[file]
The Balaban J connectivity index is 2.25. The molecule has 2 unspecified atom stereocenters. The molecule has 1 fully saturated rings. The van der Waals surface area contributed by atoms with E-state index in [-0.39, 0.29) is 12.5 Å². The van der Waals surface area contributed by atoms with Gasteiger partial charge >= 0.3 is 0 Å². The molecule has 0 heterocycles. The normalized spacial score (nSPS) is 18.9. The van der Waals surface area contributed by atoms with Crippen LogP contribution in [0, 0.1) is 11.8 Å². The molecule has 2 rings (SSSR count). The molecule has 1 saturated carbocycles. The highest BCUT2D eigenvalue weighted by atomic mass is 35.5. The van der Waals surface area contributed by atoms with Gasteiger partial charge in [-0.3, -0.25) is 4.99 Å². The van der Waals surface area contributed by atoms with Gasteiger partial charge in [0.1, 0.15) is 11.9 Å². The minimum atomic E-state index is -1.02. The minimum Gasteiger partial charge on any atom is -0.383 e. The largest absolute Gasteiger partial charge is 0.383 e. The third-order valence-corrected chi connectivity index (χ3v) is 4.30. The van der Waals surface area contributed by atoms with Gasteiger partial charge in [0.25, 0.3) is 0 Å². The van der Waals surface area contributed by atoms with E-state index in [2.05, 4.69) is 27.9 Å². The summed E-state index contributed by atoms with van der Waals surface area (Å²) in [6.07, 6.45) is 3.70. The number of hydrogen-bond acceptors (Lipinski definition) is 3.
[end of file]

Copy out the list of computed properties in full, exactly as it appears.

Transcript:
The Balaban J connectivity index is 2.25. The molecule has 2 unspecified atom stereocenters. The molecule has 1 fully saturated rings. The van der Waals surface area contributed by atoms with E-state index in [-0.39, 0.29) is 12.5 Å². The van der Waals surface area contributed by atoms with Gasteiger partial charge >= 0.3 is 0 Å². The molecule has 0 heterocycles. The normalized spacial score (nSPS) is 18.9. The van der Waals surface area contributed by atoms with Crippen LogP contribution in [0, 0.1) is 11.8 Å². The molecule has 2 rings (SSSR count). The molecule has 1 saturated carbocycles. The highest BCUT2D eigenvalue weighted by atomic mass is 35.5. The van der Waals surface area contributed by atoms with Gasteiger partial charge in [-0.3, -0.25) is 4.99 Å². The van der Waals surface area contributed by atoms with Gasteiger partial charge in [0.1, 0.15) is 11.9 Å². The minimum atomic E-state index is -1.02. The minimum Gasteiger partial charge on any atom is -0.383 e. The largest absolute Gasteiger partial charge is 0.383 e. The third-order valence-corrected chi connectivity index (χ3v) is 4.30. The van der Waals surface area contributed by atoms with Gasteiger partial charge in [0.25, 0.3) is 0 Å². The van der Waals surface area contributed by atoms with E-state index in [2.05, 4.69) is 27.9 Å². The summed E-state index contributed by atoms with van der Waals surface area (Å²) in [6.07, 6.45) is 3.70. The number of hydrogen-bond acceptors (Lipinski definition) is 3.